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If I want to know the expectation value of an operator O in the quantum trajectory formalism, I average over $N$ trajectories, where I call one such trajectory $\Psi_n$:

\begin{equation} \langle O \rangle = \frac{1}{N}\sum_{n=1}^N \langle \Psi_n | O |\Psi_n \rangle, \end{equation} correct?

If so, my question is: Is that still correct if the different $\Psi_n$ are not orthogonal/parallel to each other?

For example: If I am interested in the average probabiltiy density of the position distribution $\rho$, do I get it by calculating:

\begin{equation} \rho(x) = \frac{1}{N}\sum_{n=1}^N \Psi^*_n(x) \Psi_n(x), \end{equation}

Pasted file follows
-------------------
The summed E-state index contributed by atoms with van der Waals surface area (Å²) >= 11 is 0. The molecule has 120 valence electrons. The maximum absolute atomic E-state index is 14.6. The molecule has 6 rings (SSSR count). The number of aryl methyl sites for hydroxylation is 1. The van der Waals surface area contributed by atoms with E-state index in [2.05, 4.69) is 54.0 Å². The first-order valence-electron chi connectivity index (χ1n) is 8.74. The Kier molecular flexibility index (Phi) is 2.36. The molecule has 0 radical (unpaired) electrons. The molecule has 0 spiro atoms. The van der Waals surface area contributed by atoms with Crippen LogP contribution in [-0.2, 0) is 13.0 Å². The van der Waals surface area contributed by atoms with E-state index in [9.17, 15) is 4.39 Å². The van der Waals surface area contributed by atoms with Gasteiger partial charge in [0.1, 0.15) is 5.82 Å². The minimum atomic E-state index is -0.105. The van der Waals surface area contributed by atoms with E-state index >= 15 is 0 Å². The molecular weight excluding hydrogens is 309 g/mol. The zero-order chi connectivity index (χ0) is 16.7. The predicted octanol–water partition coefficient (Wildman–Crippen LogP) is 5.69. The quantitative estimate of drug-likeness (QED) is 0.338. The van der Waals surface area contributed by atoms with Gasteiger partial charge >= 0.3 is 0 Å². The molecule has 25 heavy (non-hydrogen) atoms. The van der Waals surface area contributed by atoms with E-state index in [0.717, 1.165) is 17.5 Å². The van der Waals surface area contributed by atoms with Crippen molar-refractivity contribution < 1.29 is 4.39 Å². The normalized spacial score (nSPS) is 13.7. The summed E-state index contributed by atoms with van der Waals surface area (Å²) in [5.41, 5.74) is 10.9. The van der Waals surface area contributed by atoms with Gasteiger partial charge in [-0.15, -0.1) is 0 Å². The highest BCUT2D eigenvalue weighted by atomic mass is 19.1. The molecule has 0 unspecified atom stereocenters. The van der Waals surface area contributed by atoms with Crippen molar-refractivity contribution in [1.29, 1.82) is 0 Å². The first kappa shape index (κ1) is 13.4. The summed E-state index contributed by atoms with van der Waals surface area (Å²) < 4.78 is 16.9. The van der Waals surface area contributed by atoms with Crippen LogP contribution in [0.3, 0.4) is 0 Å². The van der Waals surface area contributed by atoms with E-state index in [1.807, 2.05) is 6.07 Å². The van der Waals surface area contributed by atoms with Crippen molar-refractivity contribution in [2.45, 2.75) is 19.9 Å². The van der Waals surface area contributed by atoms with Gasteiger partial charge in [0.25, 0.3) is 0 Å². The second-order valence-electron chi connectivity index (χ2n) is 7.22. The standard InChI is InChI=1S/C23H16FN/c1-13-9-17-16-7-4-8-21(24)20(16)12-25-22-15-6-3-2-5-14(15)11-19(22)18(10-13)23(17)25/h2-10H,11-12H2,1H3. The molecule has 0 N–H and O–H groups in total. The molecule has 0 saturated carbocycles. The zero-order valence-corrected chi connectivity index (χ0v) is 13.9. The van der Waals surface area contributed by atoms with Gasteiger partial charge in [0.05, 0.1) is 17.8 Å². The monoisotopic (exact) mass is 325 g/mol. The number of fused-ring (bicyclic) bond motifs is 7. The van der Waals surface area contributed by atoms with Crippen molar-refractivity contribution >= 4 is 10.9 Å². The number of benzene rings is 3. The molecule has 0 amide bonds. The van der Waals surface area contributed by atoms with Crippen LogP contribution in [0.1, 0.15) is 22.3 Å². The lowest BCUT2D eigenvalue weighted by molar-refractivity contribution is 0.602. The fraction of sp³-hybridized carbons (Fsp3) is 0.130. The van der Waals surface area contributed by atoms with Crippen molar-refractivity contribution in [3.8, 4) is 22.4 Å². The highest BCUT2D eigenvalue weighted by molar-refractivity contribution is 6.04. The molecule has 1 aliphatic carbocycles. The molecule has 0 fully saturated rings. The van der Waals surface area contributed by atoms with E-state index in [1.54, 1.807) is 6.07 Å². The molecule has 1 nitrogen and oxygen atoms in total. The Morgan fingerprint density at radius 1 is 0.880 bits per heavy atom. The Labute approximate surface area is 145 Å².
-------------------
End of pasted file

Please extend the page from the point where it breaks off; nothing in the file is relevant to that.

even if $\langle \Psi_n(x)|\Psi_m(x) \rangle \neq \delta_{n,m} $?

If not, what would be the correct formula?

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  • $\begingroup$ yes, i believe what i wrote should be correct, but i want to be sure $\endgroup$ – Luke Oct 11 '20 at 18:55
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Yes, it is still correct. It is even the common case.

Provided you have sampled a sufficient amount of trajectories to have reached statistical significance, of course. This is the thing, you are sampling the density matrix randomly, en each of these samples (the trajectories) can contain contributions to all possible eigenvectors simultaneously, in a complete basis of choice.

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